I’ve been throwing pottery for ~19 years. Since 2006 I’ve kept a journal of my pieces to help me track them through the multi-staged process and remember what I’ve done for each piece.
I started doing this when I was throwing in teaching studios to track pieces going in and out of the kilns. In teaching and community studios everyone’s dry pieces get put in the same rack to get bisque fired. If you didn’t keep a record of what pieces you had getting fired you would lose them! Similarly everyone’s glazed pieces would get put on the same rack before getting glaze fired which could take many weeks and it was easy to forget what you had coming out of the kilns.
I quickly started adding what glazes I used on each pieces as well, so if something came out particularly good, or bad, I could remember what I had done for next time.
Since I’ve become a home potter I’ve also started keeping track of the clays I’m using. This was less of an issue when working with teaching or community studios where they often only have one white/porcelain and one blush.
As an example, here is a small bowl that I threw recently and the markings on the bottom:
The stylized K (actually a K made with a C — KC, get it?) is my potter’s mark so I know that piece is mine. The pot has the year it was made and a number that I increment for every piece in the year. This was the 18th piece I threw in 2021.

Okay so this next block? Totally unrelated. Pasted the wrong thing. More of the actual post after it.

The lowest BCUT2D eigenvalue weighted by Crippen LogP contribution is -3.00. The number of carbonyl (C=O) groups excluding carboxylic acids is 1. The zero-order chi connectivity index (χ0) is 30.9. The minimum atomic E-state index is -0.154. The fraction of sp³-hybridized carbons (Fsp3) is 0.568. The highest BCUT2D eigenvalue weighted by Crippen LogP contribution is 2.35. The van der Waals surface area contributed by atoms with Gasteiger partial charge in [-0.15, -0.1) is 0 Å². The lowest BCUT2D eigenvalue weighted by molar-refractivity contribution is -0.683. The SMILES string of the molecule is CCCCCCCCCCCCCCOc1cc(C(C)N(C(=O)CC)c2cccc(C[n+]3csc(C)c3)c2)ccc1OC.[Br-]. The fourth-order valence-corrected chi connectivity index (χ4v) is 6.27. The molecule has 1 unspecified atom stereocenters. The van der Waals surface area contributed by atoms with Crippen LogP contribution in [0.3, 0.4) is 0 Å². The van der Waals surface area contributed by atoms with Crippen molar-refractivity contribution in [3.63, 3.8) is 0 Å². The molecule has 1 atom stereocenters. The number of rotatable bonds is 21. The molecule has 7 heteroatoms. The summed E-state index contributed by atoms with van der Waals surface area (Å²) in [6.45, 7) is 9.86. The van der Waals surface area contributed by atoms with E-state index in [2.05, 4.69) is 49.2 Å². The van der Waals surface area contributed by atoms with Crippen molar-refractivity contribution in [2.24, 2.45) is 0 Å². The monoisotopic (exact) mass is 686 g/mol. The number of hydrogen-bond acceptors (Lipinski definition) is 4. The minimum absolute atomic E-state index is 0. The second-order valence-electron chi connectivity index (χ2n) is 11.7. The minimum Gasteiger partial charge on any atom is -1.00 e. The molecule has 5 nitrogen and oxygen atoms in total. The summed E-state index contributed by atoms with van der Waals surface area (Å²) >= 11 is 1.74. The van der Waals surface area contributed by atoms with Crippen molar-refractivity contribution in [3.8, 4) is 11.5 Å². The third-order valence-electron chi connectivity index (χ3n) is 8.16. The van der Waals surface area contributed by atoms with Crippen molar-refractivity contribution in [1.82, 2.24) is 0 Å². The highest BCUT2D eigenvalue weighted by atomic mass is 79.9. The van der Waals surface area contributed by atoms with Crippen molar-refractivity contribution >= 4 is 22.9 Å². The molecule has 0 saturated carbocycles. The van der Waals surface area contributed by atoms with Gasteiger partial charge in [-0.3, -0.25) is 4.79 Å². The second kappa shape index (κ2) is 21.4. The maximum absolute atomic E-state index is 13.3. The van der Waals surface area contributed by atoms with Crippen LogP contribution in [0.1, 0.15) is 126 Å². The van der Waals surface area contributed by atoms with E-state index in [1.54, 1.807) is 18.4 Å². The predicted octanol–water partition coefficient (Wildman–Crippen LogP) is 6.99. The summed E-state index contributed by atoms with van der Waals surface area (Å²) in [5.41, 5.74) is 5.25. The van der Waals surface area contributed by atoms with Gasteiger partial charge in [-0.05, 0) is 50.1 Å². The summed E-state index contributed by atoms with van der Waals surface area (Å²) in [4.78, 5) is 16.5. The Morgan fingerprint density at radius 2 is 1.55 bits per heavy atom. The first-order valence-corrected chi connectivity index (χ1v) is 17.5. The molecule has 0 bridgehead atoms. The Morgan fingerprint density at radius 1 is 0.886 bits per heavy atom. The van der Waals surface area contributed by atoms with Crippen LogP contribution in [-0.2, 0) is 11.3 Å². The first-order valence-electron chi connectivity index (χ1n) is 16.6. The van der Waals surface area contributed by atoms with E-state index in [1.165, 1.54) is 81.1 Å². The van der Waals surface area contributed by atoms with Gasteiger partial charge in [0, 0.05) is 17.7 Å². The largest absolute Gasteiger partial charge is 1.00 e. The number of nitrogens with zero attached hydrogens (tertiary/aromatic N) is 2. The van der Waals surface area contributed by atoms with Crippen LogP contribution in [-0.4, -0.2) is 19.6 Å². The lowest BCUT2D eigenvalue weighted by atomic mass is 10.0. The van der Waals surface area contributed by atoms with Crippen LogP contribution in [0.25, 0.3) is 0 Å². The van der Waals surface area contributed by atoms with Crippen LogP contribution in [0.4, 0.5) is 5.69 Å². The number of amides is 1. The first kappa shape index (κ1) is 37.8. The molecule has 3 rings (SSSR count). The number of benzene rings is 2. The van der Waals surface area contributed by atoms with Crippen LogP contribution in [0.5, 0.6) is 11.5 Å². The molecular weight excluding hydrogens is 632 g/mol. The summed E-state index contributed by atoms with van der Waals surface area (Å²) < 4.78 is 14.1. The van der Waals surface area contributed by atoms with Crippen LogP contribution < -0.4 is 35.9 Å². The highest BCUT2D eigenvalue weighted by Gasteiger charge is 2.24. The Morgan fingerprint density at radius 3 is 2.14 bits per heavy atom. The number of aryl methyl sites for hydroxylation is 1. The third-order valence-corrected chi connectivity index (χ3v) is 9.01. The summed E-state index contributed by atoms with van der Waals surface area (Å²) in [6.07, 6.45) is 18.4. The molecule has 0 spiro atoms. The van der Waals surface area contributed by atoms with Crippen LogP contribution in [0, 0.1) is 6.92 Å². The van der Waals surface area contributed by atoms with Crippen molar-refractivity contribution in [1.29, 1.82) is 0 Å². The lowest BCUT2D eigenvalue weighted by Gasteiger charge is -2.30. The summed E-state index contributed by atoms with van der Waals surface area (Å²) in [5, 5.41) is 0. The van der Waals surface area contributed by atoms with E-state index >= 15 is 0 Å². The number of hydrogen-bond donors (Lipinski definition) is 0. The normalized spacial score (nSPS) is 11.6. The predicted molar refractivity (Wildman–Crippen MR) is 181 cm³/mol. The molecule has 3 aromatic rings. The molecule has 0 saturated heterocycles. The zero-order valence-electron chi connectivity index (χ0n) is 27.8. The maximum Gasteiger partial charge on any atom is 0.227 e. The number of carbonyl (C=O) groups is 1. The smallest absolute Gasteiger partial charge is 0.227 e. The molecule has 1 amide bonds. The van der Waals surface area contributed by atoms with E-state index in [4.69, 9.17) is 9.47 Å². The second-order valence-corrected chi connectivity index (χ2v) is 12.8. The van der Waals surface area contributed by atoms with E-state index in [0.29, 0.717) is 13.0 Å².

Here’s the journal entry for the piece in the 2021 section:
My handwriting is horrible, but it includes the number (18), a short description (small bowl with foot), the clay (SEA Mix 5), the dates that it went into the bisque (BI), out of the bisque (BO), a missing date for when it went into the glaze fire (GL), and a final date when I got the finished piece back (F). Perhaps most importantly it includes the glazes that I used (Snow with a splash of Mulberry under) and what I thought of it (Lovely!).
Pieces get added to the journal after they’ve been successfully trimmed since that’s when their life really begins.
While the journal is for me, one of the side benefits is that I will often encounter a bowl that I made for someone and turn it over to see when I made it. And while it’s rare, there have been times where I’ve wanted to replicate (or try to replicate, this is pottery, let’s be realistic) the glazing of a piece and I’ve had the records to duplicate it.
I also laugh at myself thinking that sometime in the far future some art historian will be cataloging my pieces and be able to quip with gusto “oh, a 2013 — this was his black on porcelain period”!